Often patients are required to undergo surgical procedures for various reasons. However, severe pain can accompany this form of treatment. That is why, often, patients are asked to take prescription opioids to get relief from severe pain post-surgery. While the use of opioid painkillers may alleviate excruciating and continual pain, there is a possibility of the person becoming dependent on them if used for a prolonged period.
A new study suggests that some patients taking prescription opioids for post-operative pain relief are at a high risk of long-term opioid abuse. The study, published online in the journal JAMA Surgery on April 12, 2017, states that roughly 6 percent of the patients, who had never been on opioids prior to surgery but were recommended the same to ease their post-operative pain, had continued to use the drugs three to six months after the surgery.
For the study, researchers from the University of Michigan Institute for Healthcare Policy and Innovation looked at six months of continued opioid use among more than 36,000 surgical patients. They ensured that the respondents had not taken opioids prior to undergoing their surgical procedures. Doctors had recommended the respondents 30-45 opioid pills just before surgery.
It was observed that the pervasiveness of new and continual opioid use post-surgical procedures ranged from 5.9 percent to 6.5 percent with rates remaining constant between major and minor surgeries. In comparison, among the patients who had not undergone any surgery and had not received any opioid medicine in the previous year, less than half of a percent had shown similar patterns of protracted painkiller use.
Depression, anxiety heighten risk of opioid abuse
The researchers also observed that the potential risk of continued opioid use was maximum among smokers or those who had been hooked on alcohol or drugs in the past. In addition, depression and anxiety patients or those who had been suffering from prolonged pain were at potential risk of opioid misuse after surgery. Findings suggested that smokers and those with a history of alcohol or drug abuse were 30 percent more likely to abuse prescription medicines. Also, the risk went up to nearly 50 percent among those afflicted with arthritis.
Elaborating on the research findings, first study author Dr. Chad Brummett, who is also director of the Pain Research division in the University of Michigan’s Medical School Department of Anesthesiology, said, “The outcome is that pain medication prescriptions written for surgery are a major cause of new chronic opioid use for millions of Americans each year.”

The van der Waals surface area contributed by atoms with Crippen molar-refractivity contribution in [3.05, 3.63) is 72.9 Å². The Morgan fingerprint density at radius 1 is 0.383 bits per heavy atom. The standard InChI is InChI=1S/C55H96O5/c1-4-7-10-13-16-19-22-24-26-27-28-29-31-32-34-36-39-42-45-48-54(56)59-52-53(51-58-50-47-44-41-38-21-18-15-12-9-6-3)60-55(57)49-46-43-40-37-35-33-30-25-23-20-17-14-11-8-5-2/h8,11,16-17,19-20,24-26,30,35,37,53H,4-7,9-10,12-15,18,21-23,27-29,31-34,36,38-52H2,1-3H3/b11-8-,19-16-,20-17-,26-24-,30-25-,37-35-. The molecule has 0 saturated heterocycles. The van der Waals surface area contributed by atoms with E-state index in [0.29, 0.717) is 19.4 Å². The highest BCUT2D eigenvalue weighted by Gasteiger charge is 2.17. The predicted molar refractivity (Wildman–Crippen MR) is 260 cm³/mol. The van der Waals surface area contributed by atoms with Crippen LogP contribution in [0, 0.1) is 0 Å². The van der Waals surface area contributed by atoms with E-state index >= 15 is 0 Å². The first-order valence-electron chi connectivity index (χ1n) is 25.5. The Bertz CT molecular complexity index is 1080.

Millions of surgical procedures take place in the U.S. every year. As per the American College of Surgeons, people in the U.S. face numerous invasive medications with increasing regularity as they grow older. This highlights the fact that millions of people in the country who had refrained from using opioids before surgery were now susceptible to using those drugs for months afterward every year.
A similar study from the Centers for Disease Control and Prevention (CDC) revealed that opioid prescriptions for more than five days to a great extent raised the proclivity of incessant opioid use both one and three years after. According to the CDC, about 25 percent people who take prescription opioids long term for non-cancer pain in primary care settings struggle with addiction.
The process of addiction becomes more painful considering the nagging fear of stigma that inhibits most people from seeking necessary treatment. Addiction is just a disorder as opposed to a moral failing that people misconstrue it to be.
If you or your loved one is battling an addiction, you may get in touch with Sovereign Health for our state-of-the-art addiction rehab centers spread across the U.S. You may also call our 24/7 helpline number at 855-683-9756 or chat with our online representatives for expert advice about the best substance abuse treatment centers in your vicinity.